The military is moving too slowly to protect U.S. nuclear sites from the threat of commercial unmanned aerial vehicles, or drones, the commander of the Pentagon’s strategic forces told lawmakers on Wednesday.
U.S. Air Force Gen. John Hyten, commander of U.S. Strategic Command, told the House Armed Services Committee he needed to accelerate arming those protecting nuclear sites with tools to disable or destroy errant drones, as well as developing the legal framework to interdict a drone.
“We’re going too slow,” Hyten said in response to a question from Rep. Don Bacon (R-Neb.).
“We have to get the right policies and authorities out there so our defenders know exactly what to do, and then we have to give them material solutions to allow them to react when they see a threat and identify that there is a threat so they do they right things. We’re just going way too slow across policy, authorities and material solutions.”
There has been much ambiguity around what level of force security personnel can use when encountering a commercial drone flying in commercial airspace.
“It’s not enough for me to tell our guys to take a shotgun and shoot down something flying over [a nuclear facility]. There is legislation about what we can and cannot do,” the head of Air Force Global Strike Command Gen. Robin Rand told reporters in September, Defense News reported.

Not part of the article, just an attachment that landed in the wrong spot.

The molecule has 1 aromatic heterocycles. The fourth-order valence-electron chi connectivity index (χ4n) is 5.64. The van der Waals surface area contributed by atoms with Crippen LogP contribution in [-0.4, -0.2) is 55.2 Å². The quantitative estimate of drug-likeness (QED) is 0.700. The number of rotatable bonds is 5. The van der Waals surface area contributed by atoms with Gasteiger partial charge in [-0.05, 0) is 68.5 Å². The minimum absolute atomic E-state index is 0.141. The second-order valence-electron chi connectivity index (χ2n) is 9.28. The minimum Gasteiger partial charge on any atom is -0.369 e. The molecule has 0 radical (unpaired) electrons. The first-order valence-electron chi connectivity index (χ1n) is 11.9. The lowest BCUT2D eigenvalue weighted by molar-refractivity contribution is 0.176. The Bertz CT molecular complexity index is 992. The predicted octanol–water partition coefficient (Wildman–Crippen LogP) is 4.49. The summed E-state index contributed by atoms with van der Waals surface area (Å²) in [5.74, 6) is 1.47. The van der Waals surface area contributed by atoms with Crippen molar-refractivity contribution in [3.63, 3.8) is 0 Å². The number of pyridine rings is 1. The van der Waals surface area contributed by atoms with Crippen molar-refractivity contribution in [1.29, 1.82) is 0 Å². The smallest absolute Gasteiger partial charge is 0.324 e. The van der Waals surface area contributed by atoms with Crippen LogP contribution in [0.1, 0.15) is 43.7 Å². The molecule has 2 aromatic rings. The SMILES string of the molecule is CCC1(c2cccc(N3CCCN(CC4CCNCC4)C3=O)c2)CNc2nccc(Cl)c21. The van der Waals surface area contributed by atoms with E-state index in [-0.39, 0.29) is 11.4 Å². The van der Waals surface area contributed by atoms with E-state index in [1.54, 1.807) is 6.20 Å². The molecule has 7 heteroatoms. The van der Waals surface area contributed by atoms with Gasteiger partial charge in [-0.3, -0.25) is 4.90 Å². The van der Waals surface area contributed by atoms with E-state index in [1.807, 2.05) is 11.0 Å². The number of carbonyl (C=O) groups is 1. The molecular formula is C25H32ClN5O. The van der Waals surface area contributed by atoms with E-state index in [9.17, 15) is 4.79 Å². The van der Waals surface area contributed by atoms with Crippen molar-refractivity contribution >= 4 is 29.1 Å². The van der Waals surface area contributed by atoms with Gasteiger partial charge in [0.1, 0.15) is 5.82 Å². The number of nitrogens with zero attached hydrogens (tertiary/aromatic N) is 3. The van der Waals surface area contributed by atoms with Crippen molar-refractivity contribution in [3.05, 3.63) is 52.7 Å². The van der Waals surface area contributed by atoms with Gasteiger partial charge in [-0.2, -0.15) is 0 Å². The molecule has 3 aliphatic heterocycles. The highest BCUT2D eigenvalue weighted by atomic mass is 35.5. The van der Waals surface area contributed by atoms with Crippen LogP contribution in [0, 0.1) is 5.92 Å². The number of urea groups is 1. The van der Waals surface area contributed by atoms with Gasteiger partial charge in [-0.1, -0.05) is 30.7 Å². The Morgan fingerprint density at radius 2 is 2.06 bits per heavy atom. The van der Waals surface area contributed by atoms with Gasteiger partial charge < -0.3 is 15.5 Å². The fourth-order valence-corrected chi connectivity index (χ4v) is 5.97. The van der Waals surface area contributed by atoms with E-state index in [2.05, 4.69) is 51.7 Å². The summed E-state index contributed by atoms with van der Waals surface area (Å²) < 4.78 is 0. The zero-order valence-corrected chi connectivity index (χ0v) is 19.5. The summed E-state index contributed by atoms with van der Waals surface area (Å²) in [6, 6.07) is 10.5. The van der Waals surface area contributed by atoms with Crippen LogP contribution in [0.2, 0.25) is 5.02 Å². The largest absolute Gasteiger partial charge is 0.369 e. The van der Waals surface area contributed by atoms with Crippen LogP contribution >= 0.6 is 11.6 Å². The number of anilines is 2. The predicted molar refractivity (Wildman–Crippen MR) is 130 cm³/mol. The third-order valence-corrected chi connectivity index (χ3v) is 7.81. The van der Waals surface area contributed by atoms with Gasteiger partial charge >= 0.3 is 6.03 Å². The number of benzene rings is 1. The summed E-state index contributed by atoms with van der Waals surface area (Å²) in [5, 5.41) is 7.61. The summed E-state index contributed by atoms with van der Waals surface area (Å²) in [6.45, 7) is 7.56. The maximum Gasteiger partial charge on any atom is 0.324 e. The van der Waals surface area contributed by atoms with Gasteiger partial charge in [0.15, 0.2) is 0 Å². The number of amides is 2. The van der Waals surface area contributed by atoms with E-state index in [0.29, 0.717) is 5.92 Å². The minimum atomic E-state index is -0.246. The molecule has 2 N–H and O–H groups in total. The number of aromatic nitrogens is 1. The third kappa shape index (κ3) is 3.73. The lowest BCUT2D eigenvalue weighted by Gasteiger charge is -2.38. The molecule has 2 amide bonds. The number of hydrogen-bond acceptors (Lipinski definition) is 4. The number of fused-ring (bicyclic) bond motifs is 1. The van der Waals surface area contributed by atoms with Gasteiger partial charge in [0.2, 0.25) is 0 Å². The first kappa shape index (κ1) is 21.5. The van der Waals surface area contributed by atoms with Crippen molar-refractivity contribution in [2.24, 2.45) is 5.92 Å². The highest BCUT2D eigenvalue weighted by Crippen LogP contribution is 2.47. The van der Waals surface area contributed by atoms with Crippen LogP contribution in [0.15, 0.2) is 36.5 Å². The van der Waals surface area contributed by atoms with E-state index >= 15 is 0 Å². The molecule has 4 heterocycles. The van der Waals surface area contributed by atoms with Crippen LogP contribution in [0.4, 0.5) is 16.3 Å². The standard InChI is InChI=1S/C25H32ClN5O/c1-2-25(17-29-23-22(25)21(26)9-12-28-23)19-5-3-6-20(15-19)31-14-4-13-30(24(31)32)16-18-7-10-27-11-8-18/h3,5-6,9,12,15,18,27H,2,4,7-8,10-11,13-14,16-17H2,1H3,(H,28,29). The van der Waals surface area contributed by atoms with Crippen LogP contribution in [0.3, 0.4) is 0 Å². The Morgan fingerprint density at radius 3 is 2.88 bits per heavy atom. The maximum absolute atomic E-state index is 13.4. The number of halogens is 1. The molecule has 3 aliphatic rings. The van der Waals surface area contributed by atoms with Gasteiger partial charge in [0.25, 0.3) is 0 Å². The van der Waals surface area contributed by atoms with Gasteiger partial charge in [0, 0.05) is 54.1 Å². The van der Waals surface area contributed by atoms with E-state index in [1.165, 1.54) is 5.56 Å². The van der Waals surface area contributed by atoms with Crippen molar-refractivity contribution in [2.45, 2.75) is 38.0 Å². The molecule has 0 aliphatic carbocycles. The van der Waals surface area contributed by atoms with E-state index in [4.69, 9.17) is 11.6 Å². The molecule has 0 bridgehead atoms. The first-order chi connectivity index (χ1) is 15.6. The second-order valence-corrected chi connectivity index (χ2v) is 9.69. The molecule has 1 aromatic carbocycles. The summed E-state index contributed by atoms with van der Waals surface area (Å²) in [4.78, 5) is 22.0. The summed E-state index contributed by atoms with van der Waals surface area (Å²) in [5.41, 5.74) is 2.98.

At issue was an interpretation of federal law by the Federal Aviation Administration that prevented security personnel from shooting down a drone over a sensitive area.
That was mitigated by the December 2016 passage of the Fiscal Year 2017 National Defense Authorization Act, that included the stipulation, “if a drone threatens any nuclear facilities, missile defense or national security space mission facilities, the [Secretary of Defense] has the authorization to ‘use reasonable force to disable or destroy’ the drone.”
The Navy and the Air Force maintain the U.S. strategic nuclear weapons arsenal. The weapons are split between Air Force intercontinental ballistic missile (ICBM) installations in the Midwest and a strategic bomber force of B-52 bombers and the Navy’s Ohio-class nuclear ballistic missile submarines.
Last year the Navy was on the hunt for the owner of a commercial drone or drones that took several night flight over Naval Base Kitsap, Wash. – home to the Navy’s West Coast Ohio-class nuclear ballistic missile submarines fleet. The incident raised awareness in the service of the threat.
“It’s recognizing that these UAVs are out there – whether they’re hobby clubs or someone more nefarious – and it’s really hard to determine what the origins of those things are,” Vice Chief of Naval Operations Adm. Bill Moran told USNI News after the hearing.
“We’re actively pursuing ways to remove the threat, if they become a threat. We’re also very interested in authorities that allow us to remove it when it becomes a threat.”
While Hyten thanked the House panel for helping to clear the ambiguity, he said the Pentagon was still struggling with the law.
“I look out at the number of lawyers involved in this discussion and, well, it’s significant,” he said.